Third Circuit considers the operation of the mailbox rule presumption under FRE 301 and the circumstances in which the presumption may be rebutted; circuit distinguishes between strong and weak presumptions; summary judgment was vacated after the circuit concluded that the district court misapplied the presumption, in Lupyan v. Corinthian Colleges Inc., _ F.3d _ (3d Cir. Aug. 5, 2014) (No. 13–1843)
The mailbox rule established a general presumption that a letter properly directed and mailed is presumed to reach its destination at the regular time and be received by the person to whom it sent. However, the presumption may be rebutted. The Third Circuit recently considered the operation of the presumption under the mailbox rule and the circumstances in which the presumption could be burst or rebutted.
Trial Court Proceedings: Applying The Mailbox Rule
The case was initiated a discharged instructor who claimed that her employer "interfered with her rights under the Family and Medical Leave Act (“FMLA") by failing to give her notice that her leave fell under that Act." In an amended summary judgment motion, defendant Corinthian Colleges Inc. (CCI) attached "affidavits from" employees stating that the FMLA notice "Letter was properly mailed" to the plaintiff, claiming the presumption under FRE 301. The plaintiff denied receiving the letter. In applying the presumption, the district court concluded that plaintiff Lupyan had received the letter, and therefore summary judgment was granted to the defendant. On appeal, the plaintiff claimed that the district court had misapplied the presumption and summary judgment was not warranted.
Third Circuit Review: Bursting The Presumption
The Third Circuit vacated summary judgment and remanded the case after concluding that the district court misapplied the presumption. The circuit noted that the presumption was not conclusive and could be rebutted. The circuit distinguished between strong and weak presumptions under the mailbox rule:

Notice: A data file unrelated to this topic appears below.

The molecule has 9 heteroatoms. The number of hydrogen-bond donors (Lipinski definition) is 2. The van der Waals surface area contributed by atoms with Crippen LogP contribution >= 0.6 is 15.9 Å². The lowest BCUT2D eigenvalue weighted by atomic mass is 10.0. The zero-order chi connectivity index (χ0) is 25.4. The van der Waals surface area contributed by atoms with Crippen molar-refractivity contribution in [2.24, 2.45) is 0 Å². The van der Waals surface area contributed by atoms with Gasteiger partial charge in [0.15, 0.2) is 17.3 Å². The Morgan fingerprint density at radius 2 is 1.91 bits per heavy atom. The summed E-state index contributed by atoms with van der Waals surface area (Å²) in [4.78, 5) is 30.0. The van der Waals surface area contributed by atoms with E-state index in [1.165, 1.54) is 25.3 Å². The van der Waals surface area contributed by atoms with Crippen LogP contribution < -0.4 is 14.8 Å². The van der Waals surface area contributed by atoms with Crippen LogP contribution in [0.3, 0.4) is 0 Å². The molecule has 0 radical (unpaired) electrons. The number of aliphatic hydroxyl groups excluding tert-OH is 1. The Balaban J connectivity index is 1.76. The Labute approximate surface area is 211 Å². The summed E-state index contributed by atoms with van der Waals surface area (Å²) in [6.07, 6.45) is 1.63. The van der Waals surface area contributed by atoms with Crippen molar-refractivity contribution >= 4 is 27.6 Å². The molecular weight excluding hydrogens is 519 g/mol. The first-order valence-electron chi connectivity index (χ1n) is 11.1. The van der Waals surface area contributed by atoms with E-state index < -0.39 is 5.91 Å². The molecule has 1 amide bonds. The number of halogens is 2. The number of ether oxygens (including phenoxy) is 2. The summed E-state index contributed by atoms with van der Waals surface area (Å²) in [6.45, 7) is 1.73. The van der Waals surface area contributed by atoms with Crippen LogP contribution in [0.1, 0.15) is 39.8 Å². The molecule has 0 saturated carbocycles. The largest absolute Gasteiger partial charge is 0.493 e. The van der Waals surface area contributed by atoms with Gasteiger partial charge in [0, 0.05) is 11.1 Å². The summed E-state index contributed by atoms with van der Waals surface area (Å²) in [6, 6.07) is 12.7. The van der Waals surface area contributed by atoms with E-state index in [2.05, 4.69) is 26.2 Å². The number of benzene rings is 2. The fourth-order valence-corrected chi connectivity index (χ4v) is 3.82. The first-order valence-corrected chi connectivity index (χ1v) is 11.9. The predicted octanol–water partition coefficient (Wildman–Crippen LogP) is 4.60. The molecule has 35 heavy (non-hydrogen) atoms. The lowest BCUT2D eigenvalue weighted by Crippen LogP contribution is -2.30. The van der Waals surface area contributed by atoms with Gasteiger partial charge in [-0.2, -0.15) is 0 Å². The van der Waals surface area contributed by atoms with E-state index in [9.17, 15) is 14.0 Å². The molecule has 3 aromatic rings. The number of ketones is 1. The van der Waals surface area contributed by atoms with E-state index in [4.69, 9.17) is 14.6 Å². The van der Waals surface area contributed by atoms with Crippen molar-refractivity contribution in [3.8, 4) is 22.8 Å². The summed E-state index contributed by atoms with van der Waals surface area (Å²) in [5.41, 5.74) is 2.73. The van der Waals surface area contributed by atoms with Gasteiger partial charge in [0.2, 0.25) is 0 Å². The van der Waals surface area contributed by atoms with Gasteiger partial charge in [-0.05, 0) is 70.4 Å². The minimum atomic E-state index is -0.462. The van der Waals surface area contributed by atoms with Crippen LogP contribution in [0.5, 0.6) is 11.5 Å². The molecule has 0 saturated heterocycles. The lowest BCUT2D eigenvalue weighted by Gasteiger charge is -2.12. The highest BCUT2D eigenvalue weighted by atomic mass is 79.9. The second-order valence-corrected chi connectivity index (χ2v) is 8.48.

A “strong presumption” of receipt applies when notice is sent by certified mail, because it creates actual evidence of delivery in the form of a receipt. Santana Gonzalez v. Att’y Gen., 506 F.3d 274, 279 (3d Cir. 2007) (emphasis added). A “weaker presumption” arises where delivery is sent via regular mail, for which no receipt, or other proof of delivery, is generated. Id. In the absence of actual proof of delivery, receipt can be proven circumstantially by introducing evidence of business practices or office customs pertaining to mail. United States v. Hannigan, 27 F.3d 890, 893 (3d Cir. 1994). This evidence may be in the form of a sworn statement. Id. at 895; Custer v. Murphy Oil USA, Inc., 503 F.3d 415, 420 (5th Cir. 2007) (“a sworn statement is credible evidence of mailing for the purposes of the mailbox rule.”). However, because the presumption is weak where proof of receipt is attempted solely by circumstantial evidence, we require the affiant to have “personal knowledge” of the procedures in place at the time of the mailing. Kyhn v. Shinseki, 716 F.3d 572, 574 (3d Cir. 2013).
Lupyan, _ F.3d at _.
On the facts, a weak presumption had been established based on the affidavits alone and without any corroboration that the letter was received. As the circuit noted, "The Letter was not sent by registered or certified mail, nor did CCI request a return receipt or use any of the now common ways of assigning a tracking number to the Letter. Therefore, there is no direct evidence of either receipt or non-receipt." Lupyan, _ F.3d at _ (citing Estate of Wood v. Commissioner, 909 F.2d 1155, 1161 (8th Cir. 1990) (noting that a postmark could present irrefutable evidence of mailing)).
However, the plaintiff's denial of receipt of the letter was sufficient to rebut or burst the presumption and establish a genuine issue of material fact for the jury, particularly when the record was considered "in the light most favorable to Lupyan, as" required. Lupyan, _ F.3d at _ (citing Anderson v. Liberty Lobby, Inc., 477 U.S. 242, 255 (1986) (noting that credibility determinations are inappropriate at summary judgment)). The circuit held that "evidence sufficient to nullify the presumption of receipt under the mailbox rule may consist solely of the addressee’s positive denial of receipt, creating an issue of fact for the jury." Lupyan, _ F.3d at _. The circuit vacated summary judgment in favor of the defendant and remanded the case.
The circuit noted that business could develop practices to reinforce the presumption:
In this age of computerized communications and handheld devices, it is certainly not expecting too much to require businesses that wish to avoid a material dispute about the receipt of a letter to use some form of mailing that includes verifiable receipt when mailing something as important as a legally mandated notice. The negligible cost and inconvenience of doing so is dwarfed by the practical consequences and potential unfairness of simply relying on business practices in the sender’s mailroom.
Lupyan, _ F.3d at _.
The Lupyan case provides a recent example of the presumption under the mailbox rule and contrast strong and weak presumptions. On summary judgment, the presumption was rebutted by the denial of receipt of the letter.
For another case addressing the operation of the mailbox rule, consider “Mailbox Rule” Established Evidentiary Presumption Which Could Be Rebutted.
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